When the time for renting comes, make sure you do it seriously and by the book. One of the biggest mistakes you could make is using merely a verbal agreement with your tenant. New landlords are sometimes simply happy to have found their first tenant and fail to consider all the possible consequences such a move could lead to. A rental agreement is a proper way of doing things and it must not be skipped or else you will pay the price for your easygoingness. A contract is the only way to guarantee that your tenant will make their payments as they should.
In addition, make sure you actually remember and enforce the terms of your contract. Some landlords fall into the mistake of being “too nice” to their tenants. Don’t be lenient when tenants break the rules you have set. The contract is there to keep things in order, after all. Late payments should be dealt with as well and when the time for eviction comes, you mustn’t delay it. Doing so is a sure way to just lose a lot of money.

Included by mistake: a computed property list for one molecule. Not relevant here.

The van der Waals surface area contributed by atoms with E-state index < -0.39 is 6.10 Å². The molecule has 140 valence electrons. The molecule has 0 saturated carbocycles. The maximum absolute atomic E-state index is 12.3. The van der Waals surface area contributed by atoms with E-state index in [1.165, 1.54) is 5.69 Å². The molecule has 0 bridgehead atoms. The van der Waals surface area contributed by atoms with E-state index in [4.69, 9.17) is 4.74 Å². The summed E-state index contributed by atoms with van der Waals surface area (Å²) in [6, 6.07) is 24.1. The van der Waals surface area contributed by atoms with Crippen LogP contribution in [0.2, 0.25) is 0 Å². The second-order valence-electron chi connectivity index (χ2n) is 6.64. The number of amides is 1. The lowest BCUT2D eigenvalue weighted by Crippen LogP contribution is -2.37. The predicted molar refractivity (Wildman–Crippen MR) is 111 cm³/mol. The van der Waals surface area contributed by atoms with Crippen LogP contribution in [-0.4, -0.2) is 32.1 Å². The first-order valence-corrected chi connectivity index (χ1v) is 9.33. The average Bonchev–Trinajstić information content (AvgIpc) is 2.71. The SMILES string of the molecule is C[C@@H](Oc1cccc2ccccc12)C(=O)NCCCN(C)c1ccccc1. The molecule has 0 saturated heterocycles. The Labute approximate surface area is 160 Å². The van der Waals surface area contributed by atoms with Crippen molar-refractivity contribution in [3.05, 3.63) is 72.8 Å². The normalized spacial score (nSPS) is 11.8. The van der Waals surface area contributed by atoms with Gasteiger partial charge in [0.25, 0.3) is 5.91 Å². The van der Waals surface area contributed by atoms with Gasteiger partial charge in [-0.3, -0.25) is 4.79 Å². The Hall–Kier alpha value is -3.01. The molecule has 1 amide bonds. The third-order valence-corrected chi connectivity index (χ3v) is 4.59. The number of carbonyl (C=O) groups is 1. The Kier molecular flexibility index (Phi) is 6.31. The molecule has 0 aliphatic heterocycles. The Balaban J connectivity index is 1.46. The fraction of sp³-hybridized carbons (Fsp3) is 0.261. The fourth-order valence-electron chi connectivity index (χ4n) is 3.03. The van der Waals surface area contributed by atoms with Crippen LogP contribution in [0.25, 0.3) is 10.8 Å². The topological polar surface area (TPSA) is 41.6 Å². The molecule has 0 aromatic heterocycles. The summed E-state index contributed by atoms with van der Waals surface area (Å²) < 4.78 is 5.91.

Issues with laws and rules
As we just mentioned, when it comes to renting, rules should be followed for the sake of both parties. Beginner landlords can easily find themselves in trouble for simply not knowing the laws associated with this profession. This is why seeking out the advice of a lawyer is a good idea. Knowing your rights and obligations as bound by the contract you have your tenant’s sign is paramount.
Besides, there are more inconspicuous ways in which you can find yourself in legal trouble as a new landlord who is just seeking their first tenants. While it is true that thorough background checks are necessary, there are certain questions you cannot legally ask from your tenant candidates. You should also be aware of privacy laws that might limit when you can pay a visit to your property. All in all, there is a lot to cover but it’s vital that you are informed on this front.